The marketplace for science search engines is competitive and crowded. But a database launched on 15 January aims to provide academics with new ways to analyse the scholarly literature — including the grant funding behind it.
Dimensions not only indexes papers and their citations, but also — uniquely among scholarly databases — connects publications to their related grants, funding agencies, patents and clinical trials. The tool “should give researchers more power to look at their fields and follow the money”, says James Wilsdon, a research-policy specialist at the University of Sheffield, UK.
The product was created by London-based technology firm Digital Science (operated by the Holtzbrinck Publishing Group, which also has a majority share in Nature’s publisher). It says that it worked with more than 100 research organizations and funders to build the database, which is an extension of a previous product, also called Dimensions, that focused on indexing grant funding. Anyone can search through publications free of charge, and see associated grants, patents and citation-based metrics. But institutions and funders must buy access to search and analyse grant and patent data, as well as to use an application programming interface (API) that allows automated data queries.
'Battle of the titans'
Dimensions is the latest in an expanding thicket of science databases and research analytics tools, says Steven Wooding, a research-policy analyst at the Centre for Science and Policy, part of the University of Cambridge, UK. Among the free tools available, Google Scholar is the most well-known search engine, although other specialist sites — including Microsoft Academic and Semantic Scholar — also crawl and index research papers and citations. On the subscription side, major products include Web of Science, owned by Clarivate Analytics, and Scopus, owned by publisher Elsevier; both firms also sell separate analytical tools that crunch numbers from these indexes.
Digital Science, Elsevier and Clarivate all offer scientists many other services, and all are vying to have universities and funders use their tools, says consultant Roger Schonfeld, programme director at Ithaka S+R, a non-profit consultancy based in New York City that advises academia on digital technology. “This emerging battle of the research workflow portfolio titans matters tremendously for academia,” Schonfeld wrote in a 15 January analysis at The Scholarly Kitchen, a blog run by the Society for Scholarly Publishing in Wheat Ridge, Colorado. By offering some data free of charge, Dimensions may be seeking to undercut use of Web of Science and Scopus, he says.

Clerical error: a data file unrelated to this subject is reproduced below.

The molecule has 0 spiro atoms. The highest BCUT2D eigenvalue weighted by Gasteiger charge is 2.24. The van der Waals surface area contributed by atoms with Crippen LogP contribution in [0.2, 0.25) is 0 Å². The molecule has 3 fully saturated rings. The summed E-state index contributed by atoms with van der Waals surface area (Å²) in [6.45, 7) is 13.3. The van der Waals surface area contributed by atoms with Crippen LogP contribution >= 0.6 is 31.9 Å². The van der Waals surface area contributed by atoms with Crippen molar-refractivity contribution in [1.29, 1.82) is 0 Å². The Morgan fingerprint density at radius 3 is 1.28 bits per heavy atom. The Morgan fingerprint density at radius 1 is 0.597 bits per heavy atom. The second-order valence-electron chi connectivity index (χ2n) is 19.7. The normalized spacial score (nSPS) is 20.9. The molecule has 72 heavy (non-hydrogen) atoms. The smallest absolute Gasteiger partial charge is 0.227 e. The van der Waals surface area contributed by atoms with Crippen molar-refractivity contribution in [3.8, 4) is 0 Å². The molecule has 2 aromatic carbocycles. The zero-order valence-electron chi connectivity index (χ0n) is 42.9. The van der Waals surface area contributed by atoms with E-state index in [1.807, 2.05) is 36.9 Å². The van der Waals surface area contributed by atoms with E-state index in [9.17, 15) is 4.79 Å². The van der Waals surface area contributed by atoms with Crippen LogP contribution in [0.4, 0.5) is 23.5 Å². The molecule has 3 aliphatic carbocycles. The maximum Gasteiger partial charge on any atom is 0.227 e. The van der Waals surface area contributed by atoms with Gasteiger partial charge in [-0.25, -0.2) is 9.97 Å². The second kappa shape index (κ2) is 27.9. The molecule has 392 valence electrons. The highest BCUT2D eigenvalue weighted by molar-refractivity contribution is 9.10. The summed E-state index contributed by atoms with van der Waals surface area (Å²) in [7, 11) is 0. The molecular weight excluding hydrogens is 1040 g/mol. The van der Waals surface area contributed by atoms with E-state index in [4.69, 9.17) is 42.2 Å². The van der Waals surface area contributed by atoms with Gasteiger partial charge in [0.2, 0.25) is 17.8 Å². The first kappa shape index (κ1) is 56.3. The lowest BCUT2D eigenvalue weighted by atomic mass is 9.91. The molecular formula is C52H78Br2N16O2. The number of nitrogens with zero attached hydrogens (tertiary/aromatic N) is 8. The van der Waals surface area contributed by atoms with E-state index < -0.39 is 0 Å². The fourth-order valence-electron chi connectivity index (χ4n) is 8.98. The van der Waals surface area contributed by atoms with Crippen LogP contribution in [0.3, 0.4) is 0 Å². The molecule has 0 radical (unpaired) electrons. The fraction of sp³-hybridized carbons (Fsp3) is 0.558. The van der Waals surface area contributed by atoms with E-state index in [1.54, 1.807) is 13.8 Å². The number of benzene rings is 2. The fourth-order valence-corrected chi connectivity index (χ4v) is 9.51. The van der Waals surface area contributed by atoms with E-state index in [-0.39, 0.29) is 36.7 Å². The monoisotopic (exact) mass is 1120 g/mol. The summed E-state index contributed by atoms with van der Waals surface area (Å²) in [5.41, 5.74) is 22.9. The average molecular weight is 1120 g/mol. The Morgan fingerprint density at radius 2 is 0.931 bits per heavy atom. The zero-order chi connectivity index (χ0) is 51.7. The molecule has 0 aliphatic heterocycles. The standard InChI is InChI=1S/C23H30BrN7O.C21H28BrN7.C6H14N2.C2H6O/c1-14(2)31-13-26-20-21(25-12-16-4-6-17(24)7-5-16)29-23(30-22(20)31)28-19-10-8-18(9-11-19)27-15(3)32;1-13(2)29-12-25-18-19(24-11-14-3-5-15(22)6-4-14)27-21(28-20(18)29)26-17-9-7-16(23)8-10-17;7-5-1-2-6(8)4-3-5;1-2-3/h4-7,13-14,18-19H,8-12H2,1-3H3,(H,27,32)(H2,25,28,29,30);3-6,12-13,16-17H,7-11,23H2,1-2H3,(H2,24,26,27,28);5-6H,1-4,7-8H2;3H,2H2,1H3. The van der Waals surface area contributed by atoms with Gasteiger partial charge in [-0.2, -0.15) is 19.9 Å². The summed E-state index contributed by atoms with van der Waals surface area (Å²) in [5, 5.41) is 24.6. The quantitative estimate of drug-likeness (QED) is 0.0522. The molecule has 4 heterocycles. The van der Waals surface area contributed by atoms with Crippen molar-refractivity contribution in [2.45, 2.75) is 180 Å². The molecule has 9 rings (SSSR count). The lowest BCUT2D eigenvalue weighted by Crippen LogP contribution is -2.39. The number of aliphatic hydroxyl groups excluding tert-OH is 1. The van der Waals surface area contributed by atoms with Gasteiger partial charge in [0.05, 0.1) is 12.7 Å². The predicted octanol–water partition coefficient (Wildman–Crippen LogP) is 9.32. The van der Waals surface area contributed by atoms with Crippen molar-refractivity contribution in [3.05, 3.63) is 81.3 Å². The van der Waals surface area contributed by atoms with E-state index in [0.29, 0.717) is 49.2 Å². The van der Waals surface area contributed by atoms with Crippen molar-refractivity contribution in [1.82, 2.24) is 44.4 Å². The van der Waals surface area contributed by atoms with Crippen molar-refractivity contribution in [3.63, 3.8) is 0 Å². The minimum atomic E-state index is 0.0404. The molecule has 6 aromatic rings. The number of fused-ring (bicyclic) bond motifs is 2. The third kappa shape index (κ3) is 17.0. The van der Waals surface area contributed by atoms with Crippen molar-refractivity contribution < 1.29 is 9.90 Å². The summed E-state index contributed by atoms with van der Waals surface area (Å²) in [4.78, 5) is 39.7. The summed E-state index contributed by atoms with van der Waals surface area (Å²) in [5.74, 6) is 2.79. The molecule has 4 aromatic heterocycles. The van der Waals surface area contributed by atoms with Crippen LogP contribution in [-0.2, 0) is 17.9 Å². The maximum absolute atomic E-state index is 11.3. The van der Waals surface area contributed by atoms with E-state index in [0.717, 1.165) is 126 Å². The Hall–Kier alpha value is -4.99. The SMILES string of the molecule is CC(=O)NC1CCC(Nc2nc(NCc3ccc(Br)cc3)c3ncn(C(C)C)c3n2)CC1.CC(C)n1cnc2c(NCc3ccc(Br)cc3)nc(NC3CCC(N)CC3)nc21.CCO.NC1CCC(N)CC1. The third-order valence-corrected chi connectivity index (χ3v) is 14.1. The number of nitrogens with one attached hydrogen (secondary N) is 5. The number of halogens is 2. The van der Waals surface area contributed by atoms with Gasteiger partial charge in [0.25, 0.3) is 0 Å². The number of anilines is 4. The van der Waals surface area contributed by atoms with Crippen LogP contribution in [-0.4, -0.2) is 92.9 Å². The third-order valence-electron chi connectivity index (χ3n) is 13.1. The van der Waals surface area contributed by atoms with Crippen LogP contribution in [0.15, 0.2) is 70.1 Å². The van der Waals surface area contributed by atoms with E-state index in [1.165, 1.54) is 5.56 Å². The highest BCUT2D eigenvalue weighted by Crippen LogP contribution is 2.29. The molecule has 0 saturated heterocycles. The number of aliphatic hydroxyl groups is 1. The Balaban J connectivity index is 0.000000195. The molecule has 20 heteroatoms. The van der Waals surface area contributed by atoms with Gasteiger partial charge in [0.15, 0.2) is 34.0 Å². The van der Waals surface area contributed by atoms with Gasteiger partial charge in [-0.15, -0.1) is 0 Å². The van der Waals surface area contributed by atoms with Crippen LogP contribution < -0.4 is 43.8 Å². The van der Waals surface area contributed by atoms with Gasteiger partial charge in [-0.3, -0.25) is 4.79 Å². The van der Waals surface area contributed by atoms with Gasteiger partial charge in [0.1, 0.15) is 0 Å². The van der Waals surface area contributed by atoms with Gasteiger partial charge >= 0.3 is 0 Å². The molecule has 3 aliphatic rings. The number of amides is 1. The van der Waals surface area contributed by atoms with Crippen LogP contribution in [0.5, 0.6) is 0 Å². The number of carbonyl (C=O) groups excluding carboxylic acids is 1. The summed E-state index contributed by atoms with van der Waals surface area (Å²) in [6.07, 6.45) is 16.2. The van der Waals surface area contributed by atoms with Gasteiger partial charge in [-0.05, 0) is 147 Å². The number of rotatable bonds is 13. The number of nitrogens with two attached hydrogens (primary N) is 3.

At its launch, some scientists seemed impressed with the new database, although others said that it looked like a work in progress. “It is slick, easy-to-use, and provides rapid access to information that other research discovery services don't,” tweeted Brian Nosek, executive director of the Center for Open Science in Charlottesville, Virginia. As a free tool for searching the literature, however, “I don’t expect that Dimensions will become a major competitor for Google Scholar”, says Ludo Waltman, a bibliometrics researcher at Leiden University in the Netherlands — although some researchers who want basic analytics may find it attractive, he added.
Wooding says that Dimensions seems more transparent about its data sources than do other subscription databases or search engines, and that its creators say they are keen to work with researchers to improve the software. But for now, he says, the paid-for product is clearly a work in progress, without the finesse of Scopus or Web of Science. Waltman says he agrees. “As an analytical tool, my first impression is that some elements of Dimensions still need to be significantly improved in order to reach a quality level comparable with the more established analytical suites.”
Competitors were circumspect about the tool. Elsevier declined to comment on a competitor’s product. Annette Thomas, chief executive of Clarivate Analytics’ scientific and academic research business, said: “The big issue is not what has been announced this week by one player or another, but how can we all work together towards the longer-term goal of improving a research system that, in certain important ways, is broken. That's completely central for us, and we welcome Digital Science's important contributions to the cause.”